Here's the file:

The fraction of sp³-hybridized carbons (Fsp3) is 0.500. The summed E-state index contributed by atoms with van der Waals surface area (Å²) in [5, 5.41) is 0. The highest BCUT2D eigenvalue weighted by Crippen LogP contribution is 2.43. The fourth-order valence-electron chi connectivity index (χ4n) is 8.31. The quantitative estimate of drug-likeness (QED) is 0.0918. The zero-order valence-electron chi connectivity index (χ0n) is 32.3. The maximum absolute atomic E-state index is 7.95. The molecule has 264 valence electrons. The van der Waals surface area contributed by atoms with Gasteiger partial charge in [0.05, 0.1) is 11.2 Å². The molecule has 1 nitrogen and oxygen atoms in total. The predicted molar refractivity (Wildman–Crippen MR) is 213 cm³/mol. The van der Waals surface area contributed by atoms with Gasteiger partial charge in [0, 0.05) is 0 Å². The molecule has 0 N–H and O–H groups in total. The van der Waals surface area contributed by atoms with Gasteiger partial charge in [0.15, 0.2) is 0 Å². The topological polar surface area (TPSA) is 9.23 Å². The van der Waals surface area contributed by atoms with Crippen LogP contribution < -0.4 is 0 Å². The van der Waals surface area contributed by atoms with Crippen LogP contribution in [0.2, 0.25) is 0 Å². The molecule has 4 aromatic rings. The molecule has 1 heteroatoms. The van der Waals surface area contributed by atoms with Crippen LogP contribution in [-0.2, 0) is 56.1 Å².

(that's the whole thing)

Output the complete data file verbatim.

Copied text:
The fraction of sp³-hybridized carbons (Fsp3) is 0.500. The summed E-state index contributed by atoms with van der Waals surface area (Å²) in [5, 5.41) is 0. The highest BCUT2D eigenvalue weighted by Crippen LogP contribution is 2.43. The fourth-order valence-electron chi connectivity index (χ4n) is 8.31. The quantitative estimate of drug-likeness (QED) is 0.0918. The zero-order valence-electron chi connectivity index (χ0n) is 32.3. The maximum absolute atomic E-state index is 7.95. The molecule has 264 valence electrons. The van der Waals surface area contributed by atoms with Gasteiger partial charge in [0.05, 0.1) is 11.2 Å². The molecule has 1 nitrogen and oxygen atoms in total. The predicted molar refractivity (Wildman–Crippen MR) is 213 cm³/mol. The van der Waals surface area contributed by atoms with Gasteiger partial charge in [0, 0.05) is 0 Å². The molecule has 0 N–H and O–H groups in total. The van der Waals surface area contributed by atoms with Gasteiger partial charge in [0.15, 0.2) is 0 Å². The topological polar surface area (TPSA) is 9.23 Å². The van der Waals surface area contributed by atoms with Crippen LogP contribution < -0.4 is 0 Å². The van der Waals surface area contributed by atoms with Crippen LogP contribution in [0.2, 0.25) is 0 Å². The molecule has 4 aromatic rings. The molecule has 1 heteroatoms. The van der Waals surface area contributed by atoms with Crippen LogP contribution in [-0.2, 0) is 56.1 Å².